Pros and Cons of Employee Profit Sharing

Wallet on a wooden floor, representing profit sharing.

Derek Croucher / Photographer's Choice

Profit-sharing is an example of a variable pay plan. In profit-sharing, company leadership designates a percentage of annual profits as a designated pool of money to share with employees. Or, it can be a portion of employees such as executives or managers and those above them as situated on an organization chart.

The pool of money generated is then divided across the covered employees using a formula for distribution. This formula can vary from company to company. Employees can either share in terms of stocks and bonds. Or, of course, straight cash.

Who Benefits the Most

Profit-sharing, when distributed as a percentage of annual pay—a common practice—results in less money shared among employees holding lower-paying jobs and higher amounts shared with highly compensated employees.

A highly-paid senior employee can sometimes see very significant profit-sharing bonuses. For example, 40 or 50% of a senior executive's annual salary is not uncommon. However, a lower-level employee may only see 1 to 2% of his salary as their part of the company's profit-sharing.

Why Upper Management Receives More of the Profits

The disparity between a 40% share and 2% share reflects the belief that more highly compensated employees are responsible for managing the company, making decisions, taking more risk, and providing leadership to the other employees.

While a lower-level employee is secure that their salary will be the same year after year (perhaps with a modest increase) a high-level employee knows that if they don't help the company succeed, their compensation may decrease significantly.

When Profit Sharing Payments Are Made

Profit-sharing payments are generally made only if the company has been profitable for the time period specified, or when an employment contract with a labor union requires it, or when a senior employee requires the compensation. For people without contracts, the company can change the terms of the plan at will.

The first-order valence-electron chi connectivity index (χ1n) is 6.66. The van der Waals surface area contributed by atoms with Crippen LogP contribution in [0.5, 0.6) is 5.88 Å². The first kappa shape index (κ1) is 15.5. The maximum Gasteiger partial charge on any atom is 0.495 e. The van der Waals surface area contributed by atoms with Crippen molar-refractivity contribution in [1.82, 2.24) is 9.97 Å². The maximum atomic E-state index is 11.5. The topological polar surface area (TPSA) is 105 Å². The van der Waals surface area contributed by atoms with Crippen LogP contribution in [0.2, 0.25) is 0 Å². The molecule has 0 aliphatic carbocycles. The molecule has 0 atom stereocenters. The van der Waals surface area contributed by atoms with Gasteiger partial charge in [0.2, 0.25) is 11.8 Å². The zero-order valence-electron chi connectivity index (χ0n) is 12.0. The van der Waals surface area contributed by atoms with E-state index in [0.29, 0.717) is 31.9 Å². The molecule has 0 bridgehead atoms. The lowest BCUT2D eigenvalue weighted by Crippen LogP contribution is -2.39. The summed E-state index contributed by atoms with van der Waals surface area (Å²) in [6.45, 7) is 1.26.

Profit-sharing usually occurs annually after the final results for the annual company profitability have been calculated. However, some organizations pay the profit-sharing dollars quarterly based on the premise that employee recognition is most effective when it occurs closer to the events it recognizes.

Setting up Your Plan

Employers can choose how to set up their profit-sharing plans, but they must set up an official plan with the relevant documents. The Department of Labor recommends that you:

  • Adopt a written plan document
  • Arrange a trust for the plan's assets
  • Develop a record-keeping system
  • Provide plan information to employees eligible to participate

Companies must keep strict records and have a strict fiduciary responsibility for the plan. Plan documents are legal documents that must be followed exactly. Companies are free to change their plans, but they must do so with the proper oversight.

Pros of Profit-Sharing

The positive impact of profit sharing is that it sends the message that all of the employees are working together on the same team. The employees have the same goals and are rewarded equivalently to reinforce this shared service to customers.

Employees who know that they will receive financial rewards if the company does well are more likely to be motivated to help the company succeed—they have a vested interest in their company's success.

For example, a sales department that pays commissions based on individual employee performance fails to build this sense of team. Each employee is on their own—and they act accordingly. However, an employer that is committed to fostering team and cooperation among employees shares the commissions earned with all of the department's employees.

Cons of Profit-Sharing

The weakness of profit-sharing plans is that individual employees can't see how their own work and actions impact the profitability of the company. Consequently, while employees enjoy receiving their profit-sharing money, it gradually becomes more of an entitlement than a motivational factor.

While senior-level employees are aware of what is going on and make decisions that make impact the bottom line, that's not the case with the front line receptionist. They may not understand that their interactions with vendors, clients, and random people actually make a difference in the profitability of the company.

Also, with profit-sharing, employees receive profit-sharing money regardless of their performance or contribution, so there's no reason to improve one's performance.